Comprehensive, independent, third-party laboratories using well-recognized methods have confirmed that Tritan does not contain estrogenic activity (EA) and androgenic activity (AA). Eastman is confident in these test results despite recent false and misleading statements about Tritan made by PlastiPure, Inc. and its sister company CertiChem, Inc. These companies rely on the results from a screening test (called the MCF-7 test), which is known in the scientific community to be a non-definitive, non-final test for EA.

I’m not in a position to question the credibility of Tritan’s claims or of the testing methods used in the Yang study, but the controversy brings to light some important take home messages for consumers, citizens and policymakers.


While it might be hard to interpret what’s behind the labels, whether it’s “BPA free” or “EA free,” you can follow a few precautionary guidelines for safe use of plastics, including:

  1. At minimum purchase BPA-free plastics or consider alternatives to plastic such as stainless steel or glass.
  2. Don’t microwave anything in plastic.
  3. Avoid using plastic containers for hot food and beverages. If you do, cool the contents first. 
  4. Keep plastic containers away from sunlight. If you plan to be in the sun, consider using a stainless steel or glass water bottle.
  5. Discard old and scratched plastic containers that can experience increased chemical leaching. 

For more helpful tips on how to avoid problem plastics, check out our Smart Plastics Guide.

Policymakers and citizens:  

We must ensure that all consumer plastic products are free of all chemicals that disrupt hormones. Please support policies that protect public health from hormone disrupting chemicals, for example:

  1. Restrict uses of BPA in food can linings, an important source of BPA exposure especially affecting pregnant women and young children.
  2. Ask the U.S. Senate to pass the Safe Chemicals Act to reform our outdated chemical regulatory system and require safety testing for all chemicals before they are used in products.

Sign up to hear from Healthy Legacy and Healthy Food Action on how to advocate for policies that protect our products and our food system from EAs and other harmful chemicals. 

Photo courtesy of sielju on flickr


Selling Pesticides to Kids: Unthinkable? Think Again!

By Kathleen Schuler, Healthy Legacy Co-Director and Senior Policy Analyst at the Institute for Agriculture and Trade Policy

image from farm7.staticflickr.comRecently, Lynn Peeples at the Huffington post reported on how the pesticide industry is expanding its marketing to kids. The Mosquito Squad is a child-focused marketing scheme to sell kids on the need to spray dangerous pesticides to control those horrible monsters - mosquitoes! The free coloring books the Mosquito Squad offers to kids feature Dread Skeeter, poised to rescue you with his backpack-mounted pesticide spray gun. The solution, they claim, is to get your parents to have the Mosquito Squad spray your backyard so you don’t have to deal with those pesky mosquitoes.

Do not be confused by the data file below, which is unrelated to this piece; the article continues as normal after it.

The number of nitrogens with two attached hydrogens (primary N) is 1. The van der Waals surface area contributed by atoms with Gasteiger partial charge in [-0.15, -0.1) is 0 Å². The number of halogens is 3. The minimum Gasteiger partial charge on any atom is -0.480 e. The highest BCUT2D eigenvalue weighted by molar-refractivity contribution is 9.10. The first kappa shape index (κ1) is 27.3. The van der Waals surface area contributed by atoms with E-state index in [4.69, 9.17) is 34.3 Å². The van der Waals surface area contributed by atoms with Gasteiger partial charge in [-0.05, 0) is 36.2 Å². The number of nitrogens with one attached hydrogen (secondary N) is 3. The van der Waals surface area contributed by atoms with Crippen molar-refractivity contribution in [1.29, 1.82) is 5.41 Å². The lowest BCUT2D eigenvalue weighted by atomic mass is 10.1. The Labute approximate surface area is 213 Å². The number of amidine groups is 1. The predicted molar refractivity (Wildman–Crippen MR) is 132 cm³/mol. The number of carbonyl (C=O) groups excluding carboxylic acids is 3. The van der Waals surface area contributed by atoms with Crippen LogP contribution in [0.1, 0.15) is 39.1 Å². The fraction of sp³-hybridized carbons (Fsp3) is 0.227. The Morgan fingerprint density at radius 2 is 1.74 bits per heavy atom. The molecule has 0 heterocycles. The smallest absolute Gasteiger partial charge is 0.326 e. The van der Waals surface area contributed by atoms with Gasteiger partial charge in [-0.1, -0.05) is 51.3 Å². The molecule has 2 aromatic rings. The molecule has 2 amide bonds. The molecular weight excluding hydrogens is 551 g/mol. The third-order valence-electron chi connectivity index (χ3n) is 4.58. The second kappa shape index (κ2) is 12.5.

Unfortunately, this is not the first time companies have tried to market products containing harmful chemicals to children. In 1929 Dutch Boy had an extensive campaign geared to sell kids on the benefits of white lead paint. They distributed Dutch Boy puppets and paint books to sell their 91% pure lead paint. One paint book was titled “A Magical Trip to Paint Land” and another was called “Dutch Boy Conquers Old Man Gloom.” Now we know that lead is a potent brain toxin and exposure to lead increases the risk for learning disabilities, reduced IQ and behavior problems. Lead in paint was not banned until 1978, in spite of the fact that the paint industry had known about the toxic effects of lead for sixty years. The resulting legacy is tens of thousands of children exposed to the neurotoxic effects of lead and significant financial burdens to society and individuals that we are still paying for, as we deal with lead poisoning and remediating houses and schools that contain lead paint.  

Fast forward to 2012. It’s outrageous that companies are still using children to sell toxic chemicals. With lead we made the mistake of exposing kids with a presumption of safety and are still dealing with the toxic legacy that lead paint has left us.  We need to learn from that experience: the legacy of potentially thousands of kids exposed to pesticides linked with developmental and reproductive effects, asthma and hormone disruption is yet unknown, but there is good reason to believe that we don’t escape unharmed from run-ins with pesticides. Whether spraying to control mosquitoes is even effective is debatable. The Mosquito Squad is scaring kids with the threat of mosquitos, while putting them at risk for potentially serious adverse health effects. Whether to use pesticides or not (I hope not) is a decision for grown-ups. Tell the Mosquito Squad to “grow up” and stop marketing to kids.    

Photo courtesy of trekbody on flickr


Talk to Candidates about Toxic Chemicals

By Kim LaBo, Healthy Legacy Organizer, Clean Water Action Minnesota

Blue_window_signThis summer when there is an unexpected knock at your door, rather than giving into the temptation of pretending you’re not home (we’ve all done it), answer it.  Odds are it will be one of the many candidates running for state office. Believe me, there will be a lot – ALL of the state senate and house seats are up this year. 

Click on the image at right to open a full size (8.5 x 11) window sign that you can print and hang up at home!

The election season, which will start in full swing this summer, is a great opportunity for you to talk to talk to candidates about protecting our health and environment from toxic chemicals.  It is the only time of year candidates will be knocking on your door, asking for your vote.  Tell candidates you want to know their position on getting toxic chemicals out of consumer products. What they hear from you and your neighbors will influence what issues they talk about during their campaign and what issues they will support once elected. You can even use this handy guide for some talking points on toxic chemicals